The introducer's primary responsibility is to help the speaker feel comfortable by convincing the audience that this speaker has the credentials to speak on this topic. No matter how great a speech you expect, focus on explaining the speaker's qualifications concerning the topic, not as a speaker.
In his introduction, Bill committed another error counter-productive to preparing the speaker to speak: He brought attention to himself rather than to Jim. He tried to impress the audience with his talents instead of, and at the expense of, Jim's. He also showed a great deal of insensitivity to others, a particularly unfortunate occurrence in view of the topic of Jim's speech. An introduction should establish the speaker's credentials, not serve as a stage for the introducer, or worse, leave the audience looking for the exits.
It makes me uncomfortable when the person introducing me as a speaker makes statements that are not believable, or otherwise draw attention to himself. This discomfort diverts my positive energy away from the speech that I am about to give and replaces it with concern about the audience's mood.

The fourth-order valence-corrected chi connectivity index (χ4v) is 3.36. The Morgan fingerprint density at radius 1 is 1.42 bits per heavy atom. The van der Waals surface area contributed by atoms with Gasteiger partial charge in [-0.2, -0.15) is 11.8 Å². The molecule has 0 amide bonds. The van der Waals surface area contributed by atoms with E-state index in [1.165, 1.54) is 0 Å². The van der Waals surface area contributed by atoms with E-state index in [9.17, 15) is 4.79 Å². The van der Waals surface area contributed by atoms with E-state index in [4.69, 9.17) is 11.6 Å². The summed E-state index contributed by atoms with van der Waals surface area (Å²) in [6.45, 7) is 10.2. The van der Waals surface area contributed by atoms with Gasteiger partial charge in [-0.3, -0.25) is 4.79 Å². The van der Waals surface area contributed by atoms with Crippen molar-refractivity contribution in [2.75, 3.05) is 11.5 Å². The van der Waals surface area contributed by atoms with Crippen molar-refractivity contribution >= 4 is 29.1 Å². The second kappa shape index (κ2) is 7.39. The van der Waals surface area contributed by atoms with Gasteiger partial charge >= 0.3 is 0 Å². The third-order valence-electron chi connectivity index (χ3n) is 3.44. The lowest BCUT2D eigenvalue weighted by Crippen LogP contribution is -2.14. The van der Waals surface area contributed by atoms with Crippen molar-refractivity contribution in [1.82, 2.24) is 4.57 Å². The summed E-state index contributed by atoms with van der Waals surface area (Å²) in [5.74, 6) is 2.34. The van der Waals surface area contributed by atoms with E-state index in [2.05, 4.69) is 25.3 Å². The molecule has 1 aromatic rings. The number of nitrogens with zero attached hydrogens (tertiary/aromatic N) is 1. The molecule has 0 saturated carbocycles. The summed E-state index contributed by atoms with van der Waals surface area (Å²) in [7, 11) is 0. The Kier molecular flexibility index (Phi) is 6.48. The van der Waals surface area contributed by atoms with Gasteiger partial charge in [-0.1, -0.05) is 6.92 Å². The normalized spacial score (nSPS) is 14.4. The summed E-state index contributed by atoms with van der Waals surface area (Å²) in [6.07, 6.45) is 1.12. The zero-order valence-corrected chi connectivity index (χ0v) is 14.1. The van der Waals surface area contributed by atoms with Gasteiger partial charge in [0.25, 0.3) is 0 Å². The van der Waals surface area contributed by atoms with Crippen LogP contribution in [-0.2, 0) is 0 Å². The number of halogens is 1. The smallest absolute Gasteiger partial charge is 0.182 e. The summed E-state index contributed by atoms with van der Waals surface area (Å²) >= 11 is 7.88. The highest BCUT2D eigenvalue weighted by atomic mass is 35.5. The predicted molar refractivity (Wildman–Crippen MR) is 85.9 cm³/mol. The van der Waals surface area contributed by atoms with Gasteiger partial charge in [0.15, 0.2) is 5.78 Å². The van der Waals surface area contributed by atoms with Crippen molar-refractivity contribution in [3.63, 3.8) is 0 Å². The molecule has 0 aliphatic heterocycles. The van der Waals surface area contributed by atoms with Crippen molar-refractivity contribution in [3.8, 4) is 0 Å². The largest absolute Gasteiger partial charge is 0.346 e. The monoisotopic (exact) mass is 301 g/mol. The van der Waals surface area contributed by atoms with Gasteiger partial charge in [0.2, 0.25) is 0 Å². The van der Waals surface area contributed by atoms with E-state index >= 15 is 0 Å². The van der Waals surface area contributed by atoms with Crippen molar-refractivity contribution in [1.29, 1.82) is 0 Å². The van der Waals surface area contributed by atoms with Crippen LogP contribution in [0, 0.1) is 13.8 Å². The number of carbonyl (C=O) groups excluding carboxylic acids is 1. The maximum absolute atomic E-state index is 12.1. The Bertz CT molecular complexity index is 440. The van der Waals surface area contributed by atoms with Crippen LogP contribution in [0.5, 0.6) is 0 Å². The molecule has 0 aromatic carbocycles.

A good introduction has another important characteristic that prepares a speaker to present his or her speech: a sharp transition between the introduction and the speech itself. When the person giving the introduction uses a distinct transition, the speaker's adrenaline starts to flow and he or she feels like jumping up and getting started. A sloppy "come on up here, Jim" doesn't flip that internal switch in the speaker's mind. It is better to state the title of the speech and then say something like, "Help me to welcome Jim Johnson." This approach makes it easier for the speaker and for the audience to move from the introduction to the speech.